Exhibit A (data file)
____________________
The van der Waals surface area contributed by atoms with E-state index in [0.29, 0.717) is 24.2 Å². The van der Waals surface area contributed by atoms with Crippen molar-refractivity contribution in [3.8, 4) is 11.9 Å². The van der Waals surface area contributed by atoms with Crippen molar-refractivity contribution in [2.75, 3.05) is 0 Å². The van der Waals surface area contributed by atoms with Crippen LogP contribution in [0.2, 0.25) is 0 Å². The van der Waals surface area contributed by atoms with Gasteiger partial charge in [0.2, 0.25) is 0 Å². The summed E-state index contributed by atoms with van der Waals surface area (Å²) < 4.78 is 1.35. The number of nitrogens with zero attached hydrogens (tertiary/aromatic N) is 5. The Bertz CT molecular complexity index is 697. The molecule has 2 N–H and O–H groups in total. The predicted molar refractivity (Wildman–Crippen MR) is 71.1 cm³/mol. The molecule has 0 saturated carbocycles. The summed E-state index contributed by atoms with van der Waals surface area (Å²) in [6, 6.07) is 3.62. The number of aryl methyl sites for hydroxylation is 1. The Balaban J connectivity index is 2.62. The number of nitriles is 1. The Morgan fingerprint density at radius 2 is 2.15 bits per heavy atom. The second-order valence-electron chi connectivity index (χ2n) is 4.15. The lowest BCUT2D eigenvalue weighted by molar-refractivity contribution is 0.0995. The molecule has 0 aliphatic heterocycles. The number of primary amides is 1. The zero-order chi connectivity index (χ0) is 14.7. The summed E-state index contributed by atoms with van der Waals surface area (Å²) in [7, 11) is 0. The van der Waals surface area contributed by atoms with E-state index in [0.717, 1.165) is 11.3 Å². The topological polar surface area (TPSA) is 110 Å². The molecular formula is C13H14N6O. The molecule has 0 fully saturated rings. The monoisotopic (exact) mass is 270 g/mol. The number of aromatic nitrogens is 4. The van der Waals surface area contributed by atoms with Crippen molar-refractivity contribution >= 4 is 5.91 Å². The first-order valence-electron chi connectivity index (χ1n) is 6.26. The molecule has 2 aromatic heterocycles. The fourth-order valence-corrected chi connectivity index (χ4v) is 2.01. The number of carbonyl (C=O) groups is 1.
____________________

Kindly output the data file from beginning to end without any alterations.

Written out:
The van der Waals surface area contributed by atoms with E-state index in [0.29, 0.717) is 24.2 Å². The van der Waals surface area contributed by atoms with Crippen molar-refractivity contribution in [3.8, 4) is 11.9 Å². The van der Waals surface area contributed by atoms with Crippen molar-refractivity contribution in [2.75, 3.05) is 0 Å². The van der Waals surface area contributed by atoms with Crippen LogP contribution in [0.2, 0.25) is 0 Å². The van der Waals surface area contributed by atoms with Gasteiger partial charge in [0.2, 0.25) is 0 Å². The summed E-state index contributed by atoms with van der Waals surface area (Å²) < 4.78 is 1.35. The number of nitrogens with zero attached hydrogens (tertiary/aromatic N) is 5. The Bertz CT molecular complexity index is 697. The molecule has 2 N–H and O–H groups in total. The predicted molar refractivity (Wildman–Crippen MR) is 71.1 cm³/mol. The molecule has 0 saturated carbocycles. The summed E-state index contributed by atoms with van der Waals surface area (Å²) in [6, 6.07) is 3.62. The number of aryl methyl sites for hydroxylation is 1. The Balaban J connectivity index is 2.62. The number of nitriles is 1. The Morgan fingerprint density at radius 2 is 2.15 bits per heavy atom. The second-order valence-electron chi connectivity index (χ2n) is 4.15. The lowest BCUT2D eigenvalue weighted by molar-refractivity contribution is 0.0995. The molecule has 0 aliphatic heterocycles. The number of primary amides is 1. The zero-order chi connectivity index (χ0) is 14.7. The summed E-state index contributed by atoms with van der Waals surface area (Å²) in [7, 11) is 0. The van der Waals surface area contributed by atoms with E-state index in [0.717, 1.165) is 11.3 Å². The topological polar surface area (TPSA) is 110 Å². The molecular formula is C13H14N6O. The molecule has 0 fully saturated rings. The monoisotopic (exact) mass is 270 g/mol. The number of aromatic nitrogens is 4. The van der Waals surface area contributed by atoms with Crippen molar-refractivity contribution >= 4 is 5.91 Å². The first-order valence-electron chi connectivity index (χ1n) is 6.26. The molecule has 2 aromatic heterocycles. The fourth-order valence-corrected chi connectivity index (χ4v) is 2.01. The number of carbonyl (C=O) groups is 1.